In the current study, we determined both mRNA and protein expression of LTBP2 in HNSCC tissue samples by quantitative reverse transcription PCR (qRT-PCR) and tissue microarray immunohistochemistry analysis (TMA- IHC) respectively, and correlated to patients’ clinical characteristics.


LTBP2 mRNA level was significantly higher in HNSCC tissues than in adjacent normal tissues

LTBP2 mRNA level was determined in 56 fresh frozen tissue samples, including 28 cancerous tissue samples and 28 matched adjacent normal tissues. Relative LTBP2 mRNA expression level was normalized to the expression of housekeeping gene GAPDH. LTBP2 mRNA expression level was significantly higher in cancerous tissues (0.2430.02049) than in adjacent normal tissues (0.13110.01190) (P < 0.001) (Figure 1).

LTBP2 mRNA level was significantly higher in HNSCC tissues than in adjacent normal tissues.

Figure 1: LTBP2 mRNA level was significantly higher in HNSCC tissues than in adjacent normal tissues. LTBP2 mRNA was determined by qRT-PCR and relative quantification analysis by normalizing to GAPDH mRNA.

LTBP2 protein level was significantly higher in HNSCC tissues than in adjacent normal tissues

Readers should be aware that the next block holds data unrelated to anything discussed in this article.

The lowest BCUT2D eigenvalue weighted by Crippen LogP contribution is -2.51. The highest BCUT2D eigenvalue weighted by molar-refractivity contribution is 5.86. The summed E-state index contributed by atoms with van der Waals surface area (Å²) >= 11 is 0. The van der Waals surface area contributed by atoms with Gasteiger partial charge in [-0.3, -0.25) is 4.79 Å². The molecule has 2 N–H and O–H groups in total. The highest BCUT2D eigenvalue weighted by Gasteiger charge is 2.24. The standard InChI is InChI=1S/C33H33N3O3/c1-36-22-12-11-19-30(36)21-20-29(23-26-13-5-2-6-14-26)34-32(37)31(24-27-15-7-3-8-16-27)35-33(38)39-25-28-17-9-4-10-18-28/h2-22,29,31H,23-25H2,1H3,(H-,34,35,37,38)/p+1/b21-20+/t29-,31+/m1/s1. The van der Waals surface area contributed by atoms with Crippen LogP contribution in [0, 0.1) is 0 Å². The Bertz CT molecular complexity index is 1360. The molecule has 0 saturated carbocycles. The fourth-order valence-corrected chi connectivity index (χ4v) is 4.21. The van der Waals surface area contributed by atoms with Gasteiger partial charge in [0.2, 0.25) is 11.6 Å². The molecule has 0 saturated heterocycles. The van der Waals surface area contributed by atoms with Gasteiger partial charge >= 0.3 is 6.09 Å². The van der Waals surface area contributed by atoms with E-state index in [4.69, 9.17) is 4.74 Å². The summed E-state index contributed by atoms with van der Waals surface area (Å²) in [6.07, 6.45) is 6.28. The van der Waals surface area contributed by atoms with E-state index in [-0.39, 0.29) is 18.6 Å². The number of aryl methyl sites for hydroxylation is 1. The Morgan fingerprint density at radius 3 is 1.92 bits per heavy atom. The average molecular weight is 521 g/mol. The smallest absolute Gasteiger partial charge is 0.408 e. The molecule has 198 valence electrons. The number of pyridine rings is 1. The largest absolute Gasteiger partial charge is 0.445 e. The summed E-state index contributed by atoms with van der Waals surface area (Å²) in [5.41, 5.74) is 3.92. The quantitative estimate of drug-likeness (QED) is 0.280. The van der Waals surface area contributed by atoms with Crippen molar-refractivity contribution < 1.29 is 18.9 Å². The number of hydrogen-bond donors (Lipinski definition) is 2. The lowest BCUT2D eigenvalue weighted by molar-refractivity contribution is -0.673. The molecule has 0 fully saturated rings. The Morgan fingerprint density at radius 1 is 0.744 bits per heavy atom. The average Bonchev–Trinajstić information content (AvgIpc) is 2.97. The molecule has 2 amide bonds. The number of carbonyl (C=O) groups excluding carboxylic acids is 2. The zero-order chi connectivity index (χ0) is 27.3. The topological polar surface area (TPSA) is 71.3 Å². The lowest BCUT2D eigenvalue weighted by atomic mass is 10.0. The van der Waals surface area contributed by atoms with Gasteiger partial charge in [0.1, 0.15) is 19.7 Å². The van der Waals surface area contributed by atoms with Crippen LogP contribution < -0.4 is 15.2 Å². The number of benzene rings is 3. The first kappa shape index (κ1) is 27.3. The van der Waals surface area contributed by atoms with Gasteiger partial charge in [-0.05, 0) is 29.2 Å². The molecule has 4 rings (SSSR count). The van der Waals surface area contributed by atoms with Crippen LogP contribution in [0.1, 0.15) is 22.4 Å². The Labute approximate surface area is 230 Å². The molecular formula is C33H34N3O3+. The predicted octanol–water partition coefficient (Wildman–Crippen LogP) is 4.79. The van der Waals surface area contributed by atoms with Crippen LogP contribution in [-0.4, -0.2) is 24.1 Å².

We determined LTBP2 protein expression in 459 archived HNSCC tissue blocks, including 119 tongue squamous cell carcinoma (TSCC) tissues and 51 matched adjacent normal tissues, 87 buccal squamous cell carcinoma (BSCC) tissues and 38 matched adjacent normal tissues, 114 laryngeal squamous cell carcinoma (LSCC) tissues and 50 matched adjacent normal tissues. High LTBP2 expression was detected in 52.1% of TSCC tissues, significantly higher than 19.6% detected in adjacent normal tissues (Pearson χ2 = 15.438, P < 0.001); high LTBP2 expression was detected in 58.6% of BSCC tissues, significantly higher than 26.3% detected in adjacent normal tissues (Pearson χ2 = 11.047, P = 0.001); high LTBP2 expression was detected in 50.9% of LSCC tissues, significantly higher than 20.0% detected in adjacent normal tissues (Pearson χ2=13.653, P < 0.001) (Table 1) (Figure 2).

Table 1: LTBP2 protein expression in TSCC, BSCC and LSCC tissues and their adjacent normal tissues



LTBP2 expression


p value

High expression (%)

Low expression (%)



62 (52.1)

57 (47.9)


< 0.001*



10 (19.6)

41 (80.4)



51 (58.6)

36 (41.4)





10 (26.3)

28 (73.7)



58 (50.9)

56 (49.1)


< 0.001*



10 (20.0)

40 (80.0)

*p < 0.05.

LTBP2 protein was detected in HNSCC tissues but not in adjacent normal tissues.

Figure 2: LTBP2 protein was detected in HNSCC tissues but not in adjacent normal tissues. LTBP2 protein was determined by TMA-IHC, a1–a2) HNSCC tissue, positive for LTBP2 protein expression; b1–b2) adjacent normal tissue, negative for LTBP2 protein expression. a1 and b1 are ×40 magnification (bar = 500 μm), a2 and b2 are ×400 magnification (bar = 50 μm). Red arrows indicate positive LTBP2 protein expression on cancerous epithelial cytoplasm, and green arrows indicate negative LTBP2 protein expression on adjacent normal tissue.